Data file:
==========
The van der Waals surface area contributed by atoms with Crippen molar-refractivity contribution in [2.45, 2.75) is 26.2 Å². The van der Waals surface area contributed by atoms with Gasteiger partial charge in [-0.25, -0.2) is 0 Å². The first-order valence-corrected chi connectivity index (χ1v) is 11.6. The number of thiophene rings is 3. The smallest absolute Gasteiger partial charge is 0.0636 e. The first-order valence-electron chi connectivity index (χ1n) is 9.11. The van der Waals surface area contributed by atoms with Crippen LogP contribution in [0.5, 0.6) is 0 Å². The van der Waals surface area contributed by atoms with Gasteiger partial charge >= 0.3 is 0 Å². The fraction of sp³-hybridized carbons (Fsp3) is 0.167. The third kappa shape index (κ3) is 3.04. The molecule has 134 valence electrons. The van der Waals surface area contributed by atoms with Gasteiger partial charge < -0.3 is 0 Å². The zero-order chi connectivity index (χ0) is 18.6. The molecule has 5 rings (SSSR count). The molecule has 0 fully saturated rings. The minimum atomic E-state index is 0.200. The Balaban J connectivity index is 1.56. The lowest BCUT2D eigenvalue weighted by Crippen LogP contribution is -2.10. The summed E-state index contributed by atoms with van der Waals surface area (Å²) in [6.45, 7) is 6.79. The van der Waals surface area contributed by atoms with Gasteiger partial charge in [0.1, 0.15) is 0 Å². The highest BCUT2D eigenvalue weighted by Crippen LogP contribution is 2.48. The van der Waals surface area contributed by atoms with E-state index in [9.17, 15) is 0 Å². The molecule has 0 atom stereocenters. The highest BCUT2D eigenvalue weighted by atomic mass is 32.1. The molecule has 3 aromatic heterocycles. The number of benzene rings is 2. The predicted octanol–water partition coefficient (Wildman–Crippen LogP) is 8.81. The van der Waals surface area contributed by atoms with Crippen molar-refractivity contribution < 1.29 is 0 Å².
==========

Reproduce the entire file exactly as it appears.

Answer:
The van der Waals surface area contributed by atoms with Crippen molar-refractivity contribution in [2.45, 2.75) is 26.2 Å². The van der Waals surface area contributed by atoms with Gasteiger partial charge in [-0.25, -0.2) is 0 Å². The first-order valence-corrected chi connectivity index (χ1v) is 11.6. The number of thiophene rings is 3. The smallest absolute Gasteiger partial charge is 0.0636 e. The first-order valence-electron chi connectivity index (χ1n) is 9.11. The van der Waals surface area contributed by atoms with Crippen LogP contribution in [0.5, 0.6) is 0 Å². The van der Waals surface area contributed by atoms with Gasteiger partial charge >= 0.3 is 0 Å². The fraction of sp³-hybridized carbons (Fsp3) is 0.167. The third kappa shape index (κ3) is 3.04. The molecule has 134 valence electrons. The van der Waals surface area contributed by atoms with Gasteiger partial charge < -0.3 is 0 Å². The zero-order chi connectivity index (χ0) is 18.6. The molecule has 5 rings (SSSR count). The molecule has 0 fully saturated rings. The minimum atomic E-state index is 0.200. The Balaban J connectivity index is 1.56. The lowest BCUT2D eigenvalue weighted by Crippen LogP contribution is -2.10. The summed E-state index contributed by atoms with van der Waals surface area (Å²) in [6.45, 7) is 6.79. The van der Waals surface area contributed by atoms with Gasteiger partial charge in [0.1, 0.15) is 0 Å². The highest BCUT2D eigenvalue weighted by Crippen LogP contribution is 2.48. The van der Waals surface area contributed by atoms with E-state index in [9.17, 15) is 0 Å². The molecule has 0 atom stereocenters. The highest BCUT2D eigenvalue weighted by atomic mass is 32.1. The molecule has 3 aromatic heterocycles. The number of benzene rings is 2. The predicted octanol–water partition coefficient (Wildman–Crippen LogP) is 8.81. The van der Waals surface area contributed by atoms with Crippen molar-refractivity contribution < 1.29 is 0 Å².